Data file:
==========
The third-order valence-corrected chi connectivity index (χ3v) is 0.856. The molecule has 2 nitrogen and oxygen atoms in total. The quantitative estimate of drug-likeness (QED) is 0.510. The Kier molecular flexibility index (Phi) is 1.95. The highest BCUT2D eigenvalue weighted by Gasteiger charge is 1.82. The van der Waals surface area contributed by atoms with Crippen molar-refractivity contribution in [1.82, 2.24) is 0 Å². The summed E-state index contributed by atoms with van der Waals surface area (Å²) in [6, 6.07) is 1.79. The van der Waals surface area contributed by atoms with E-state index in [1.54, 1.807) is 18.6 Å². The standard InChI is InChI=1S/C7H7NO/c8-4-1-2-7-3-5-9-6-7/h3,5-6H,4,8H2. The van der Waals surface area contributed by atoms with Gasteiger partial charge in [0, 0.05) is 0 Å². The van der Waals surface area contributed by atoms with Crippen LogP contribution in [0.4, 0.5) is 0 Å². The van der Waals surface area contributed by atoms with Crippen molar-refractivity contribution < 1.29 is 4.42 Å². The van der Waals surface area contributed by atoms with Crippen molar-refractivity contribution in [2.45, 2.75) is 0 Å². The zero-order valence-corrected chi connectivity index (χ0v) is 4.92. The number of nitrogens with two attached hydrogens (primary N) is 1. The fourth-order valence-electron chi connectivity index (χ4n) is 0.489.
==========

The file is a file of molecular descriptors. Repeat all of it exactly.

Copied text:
The third-order valence-corrected chi connectivity index (χ3v) is 0.856. The molecule has 2 nitrogen and oxygen atoms in total. The quantitative estimate of drug-likeness (QED) is 0.510. The Kier molecular flexibility index (Phi) is 1.95. The highest BCUT2D eigenvalue weighted by Gasteiger charge is 1.82. The van der Waals surface area contributed by atoms with Crippen molar-refractivity contribution in [1.82, 2.24) is 0 Å². The summed E-state index contributed by atoms with van der Waals surface area (Å²) in [6, 6.07) is 1.79. The van der Waals surface area contributed by atoms with E-state index in [1.54, 1.807) is 18.6 Å². The standard InChI is InChI=1S/C7H7NO/c8-4-1-2-7-3-5-9-6-7/h3,5-6H,4,8H2. The van der Waals surface area contributed by atoms with Gasteiger partial charge in [0, 0.05) is 0 Å². The van der Waals surface area contributed by atoms with Crippen LogP contribution in [0.4, 0.5) is 0 Å². The van der Waals surface area contributed by atoms with Crippen molar-refractivity contribution < 1.29 is 4.42 Å². The van der Waals surface area contributed by atoms with Crippen molar-refractivity contribution in [2.45, 2.75) is 0 Å². The zero-order valence-corrected chi connectivity index (χ0v) is 4.92. The number of nitrogens with two attached hydrogens (primary N) is 1. The fourth-order valence-electron chi connectivity index (χ4n) is 0.489.